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Cooler Master MasterKeys Pro S White LED Review

To test the MasterKeys Pro S White, I used it as my daily-driver for over a week. During this time I used it to write reviews, play games and edit photos.

First off, it is worth saying that the MasterKeys Pro S White does not come with any software – everything is controlled directly from the keyboard.

Cooler Master have implemented a straightforward system for adjusting things, too, so the on-board control is successful. For example, you can use Fn+F2 and Fn+F3 to control the backlight brightness, while you can also change the repeat rate of the keyboard using the F5-8 keys.

Recording macros is also straightforward: first press Fn+F11 to begin the process. Next, choose which key you wish to map the macro to (the available keys flash blue), and then the macro can be recorded. Fn+Esc ends the process.

It is also worth noting that multimedia keys are placed on the INS/HOME/PAGEUP keys above the arrow keys.

All-in-all, the on-board control system works well. It is never ideal to have multiple functions assigned to each key, but for users who really want a TKL keyboard, it is a necessity. The way Cooler Master have done things is also very simple, and the manual details all the necessary instructions should you get confused.

Note: The backlight only looks blue in the images above due to the nature of photographing a white light. In person, they are perfectly white.

Moving on to the lighting. The MasterKeys Pro S White has white-only LEDs – as the name suggests – but that is not to say the lighting is boring.

Pressing Fn+F4 lets you choose from a number of different lighting effects, such as ‘reactive', ‘wave', ‘breathing' and so on. There are also 7 brightness levels (including off), and the brightest of these is very bright – I actually found it a bit painful to use!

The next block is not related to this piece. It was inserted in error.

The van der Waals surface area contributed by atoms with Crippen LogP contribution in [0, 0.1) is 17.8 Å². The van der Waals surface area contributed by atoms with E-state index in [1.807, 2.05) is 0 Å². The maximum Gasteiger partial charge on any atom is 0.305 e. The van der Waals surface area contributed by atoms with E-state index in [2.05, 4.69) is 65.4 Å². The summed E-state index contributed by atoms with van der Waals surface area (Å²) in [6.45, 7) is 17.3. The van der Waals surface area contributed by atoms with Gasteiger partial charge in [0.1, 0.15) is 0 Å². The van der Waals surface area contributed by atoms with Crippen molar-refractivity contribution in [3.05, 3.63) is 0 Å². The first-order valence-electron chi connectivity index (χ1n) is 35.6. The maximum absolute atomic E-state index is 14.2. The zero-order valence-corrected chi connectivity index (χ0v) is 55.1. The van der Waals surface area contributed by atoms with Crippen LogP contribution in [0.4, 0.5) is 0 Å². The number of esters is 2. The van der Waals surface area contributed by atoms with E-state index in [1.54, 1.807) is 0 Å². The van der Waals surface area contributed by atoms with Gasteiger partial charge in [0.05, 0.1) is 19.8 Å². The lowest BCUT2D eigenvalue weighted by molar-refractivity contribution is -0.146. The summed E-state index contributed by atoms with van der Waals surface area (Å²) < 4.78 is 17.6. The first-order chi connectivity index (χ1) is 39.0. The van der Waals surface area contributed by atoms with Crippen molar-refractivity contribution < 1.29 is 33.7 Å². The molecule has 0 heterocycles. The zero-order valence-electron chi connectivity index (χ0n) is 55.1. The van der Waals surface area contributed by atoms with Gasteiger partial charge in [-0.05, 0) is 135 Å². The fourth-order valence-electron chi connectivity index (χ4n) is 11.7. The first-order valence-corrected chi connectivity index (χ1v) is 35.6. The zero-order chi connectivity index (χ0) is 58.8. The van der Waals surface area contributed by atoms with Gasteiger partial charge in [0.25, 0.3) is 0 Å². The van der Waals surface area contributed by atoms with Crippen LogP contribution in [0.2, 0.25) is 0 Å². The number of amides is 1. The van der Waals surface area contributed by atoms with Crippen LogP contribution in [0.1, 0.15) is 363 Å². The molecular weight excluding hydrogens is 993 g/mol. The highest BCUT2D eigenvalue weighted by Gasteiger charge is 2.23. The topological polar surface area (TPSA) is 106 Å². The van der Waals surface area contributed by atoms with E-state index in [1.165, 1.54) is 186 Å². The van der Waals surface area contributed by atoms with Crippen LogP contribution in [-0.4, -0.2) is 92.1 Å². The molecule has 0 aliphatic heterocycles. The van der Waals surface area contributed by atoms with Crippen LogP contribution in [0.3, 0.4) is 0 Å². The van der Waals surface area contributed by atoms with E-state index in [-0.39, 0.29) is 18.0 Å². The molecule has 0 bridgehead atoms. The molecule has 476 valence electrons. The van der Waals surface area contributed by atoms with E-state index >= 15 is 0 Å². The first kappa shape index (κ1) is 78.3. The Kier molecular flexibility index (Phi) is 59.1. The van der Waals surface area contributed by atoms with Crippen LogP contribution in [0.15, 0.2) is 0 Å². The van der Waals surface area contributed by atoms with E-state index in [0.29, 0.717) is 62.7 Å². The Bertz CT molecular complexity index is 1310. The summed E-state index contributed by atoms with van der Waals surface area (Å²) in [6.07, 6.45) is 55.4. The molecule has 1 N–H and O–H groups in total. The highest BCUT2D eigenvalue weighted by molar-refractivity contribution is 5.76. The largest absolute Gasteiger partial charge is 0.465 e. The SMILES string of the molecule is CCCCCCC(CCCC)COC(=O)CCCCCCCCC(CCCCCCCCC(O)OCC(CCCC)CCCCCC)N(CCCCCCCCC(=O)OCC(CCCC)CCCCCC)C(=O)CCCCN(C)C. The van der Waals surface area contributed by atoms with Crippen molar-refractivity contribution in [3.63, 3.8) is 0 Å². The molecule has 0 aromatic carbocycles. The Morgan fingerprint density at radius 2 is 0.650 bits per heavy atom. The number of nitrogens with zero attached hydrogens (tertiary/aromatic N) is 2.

What impresses me most with the lighting, however, is just how white the LEDs actually are. Usually, if you set a RGB keyboard to display a ‘white' light, what is actually produced often has a blueish or even pinkish hue, as RGB LEDs cannot properly display a white light. Cooler Master's LEDs are true white, though, so the backlight is very clear and strong. The white baseplate below the keys also helps the light to spread out across the whole of the board.

My only complaint with the lighting steams from the fact that the Windows key has been replaced with a Cooler Master logo. Given that the LED is above the switch, but the logo takes up most of the key-cap, the bottom of the logo is noticeably dimmer than the top (as you can see above). It is a very minor issue but it does mar the overall look of the keyboard when the backlight is turned on.

Moving on to physical testing – I greatly enjoyed typing with the MasterKeys Pro S White. Cherry MX Blue switches are my favourite – although it is slightly strange that I was sent a keyboard with Blue switches when Cooler Master only sell keyboards that use Brown switches in the UK. Personally, I like the tactile feedback offered by the Blue and Brown switches, but I would like to see Cooler Master offer a Red variant as well – many gamers prefer the faster, linear action so the decision to only sell Brown-switch variants is a bit strange if you ask me.

Build quality of the keyboard is excellent, however. The outer-shell is plastic but there is a metal slab inside the keyboard which adds some heft and definitely some rigidity. I can safely say the MasterKeys Pro S White would last a long time, and it would be able to withstand a good amount of bashing, too.

However, I must mention one last negative point. The supplied USB cable is simply too short – at 1.5m metres, it could not reach my PC (on the floor) from my desk. This is actually something we mentioned in the original Pro S RGB review (HERE) so it is disappointing that Cooler Master have not lengthened the cable. It merely needs to be 30cm longer to be able to fully cater to everyone.

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